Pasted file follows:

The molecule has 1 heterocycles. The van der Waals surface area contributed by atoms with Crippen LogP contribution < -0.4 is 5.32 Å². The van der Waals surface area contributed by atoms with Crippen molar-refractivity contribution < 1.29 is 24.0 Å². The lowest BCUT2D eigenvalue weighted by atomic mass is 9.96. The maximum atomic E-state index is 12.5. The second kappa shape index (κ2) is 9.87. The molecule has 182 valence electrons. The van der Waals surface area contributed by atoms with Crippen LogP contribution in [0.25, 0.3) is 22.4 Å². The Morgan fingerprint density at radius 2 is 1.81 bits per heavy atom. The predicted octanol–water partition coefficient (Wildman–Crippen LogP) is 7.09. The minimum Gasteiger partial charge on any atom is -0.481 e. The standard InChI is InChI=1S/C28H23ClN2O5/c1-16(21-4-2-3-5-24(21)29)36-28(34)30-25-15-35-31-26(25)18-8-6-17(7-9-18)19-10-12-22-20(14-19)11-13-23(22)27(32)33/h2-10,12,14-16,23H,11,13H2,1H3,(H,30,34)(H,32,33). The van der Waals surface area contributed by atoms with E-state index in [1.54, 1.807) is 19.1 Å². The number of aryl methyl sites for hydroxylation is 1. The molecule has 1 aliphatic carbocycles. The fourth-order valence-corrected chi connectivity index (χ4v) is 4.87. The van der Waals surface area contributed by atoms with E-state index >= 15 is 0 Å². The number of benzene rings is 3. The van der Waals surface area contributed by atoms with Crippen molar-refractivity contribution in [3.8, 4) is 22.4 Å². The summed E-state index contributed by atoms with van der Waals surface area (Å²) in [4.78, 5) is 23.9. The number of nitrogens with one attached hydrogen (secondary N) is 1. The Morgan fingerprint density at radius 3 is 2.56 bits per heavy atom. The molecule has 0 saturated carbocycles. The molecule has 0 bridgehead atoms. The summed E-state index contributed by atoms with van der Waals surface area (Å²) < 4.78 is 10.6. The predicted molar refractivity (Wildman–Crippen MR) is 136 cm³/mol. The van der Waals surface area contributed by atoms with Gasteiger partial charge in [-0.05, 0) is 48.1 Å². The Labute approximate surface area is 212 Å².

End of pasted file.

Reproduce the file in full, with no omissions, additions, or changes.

The molecule has 1 heterocycles. The van der Waals surface area contributed by atoms with Crippen LogP contribution < -0.4 is 5.32 Å². The van der Waals surface area contributed by atoms with Crippen molar-refractivity contribution < 1.29 is 24.0 Å². The lowest BCUT2D eigenvalue weighted by atomic mass is 9.96. The maximum atomic E-state index is 12.5. The second kappa shape index (κ2) is 9.87. The molecule has 182 valence electrons. The van der Waals surface area contributed by atoms with Crippen LogP contribution in [0.25, 0.3) is 22.4 Å². The Morgan fingerprint density at radius 2 is 1.81 bits per heavy atom. The predicted octanol–water partition coefficient (Wildman–Crippen LogP) is 7.09. The minimum Gasteiger partial charge on any atom is -0.481 e. The standard InChI is InChI=1S/C28H23ClN2O5/c1-16(21-4-2-3-5-24(21)29)36-28(34)30-25-15-35-31-26(25)18-8-6-17(7-9-18)19-10-12-22-20(14-19)11-13-23(22)27(32)33/h2-10,12,14-16,23H,11,13H2,1H3,(H,30,34)(H,32,33). The van der Waals surface area contributed by atoms with E-state index in [1.54, 1.807) is 19.1 Å². The number of aryl methyl sites for hydroxylation is 1. The molecule has 1 aliphatic carbocycles. The fourth-order valence-corrected chi connectivity index (χ4v) is 4.87. The van der Waals surface area contributed by atoms with E-state index >= 15 is 0 Å². The number of benzene rings is 3. The van der Waals surface area contributed by atoms with Crippen molar-refractivity contribution in [3.8, 4) is 22.4 Å². The summed E-state index contributed by atoms with van der Waals surface area (Å²) in [4.78, 5) is 23.9. The number of nitrogens with one attached hydrogen (secondary N) is 1. The Morgan fingerprint density at radius 3 is 2.56 bits per heavy atom. The molecule has 0 saturated carbocycles. The molecule has 0 bridgehead atoms. The summed E-state index contributed by atoms with van der Waals surface area (Å²) < 4.78 is 10.6. The predicted molar refractivity (Wildman–Crippen MR) is 136 cm³/mol. The van der Waals surface area contributed by atoms with Gasteiger partial charge in [-0.05, 0) is 48.1 Å². The Labute approximate surface area is 212 Å².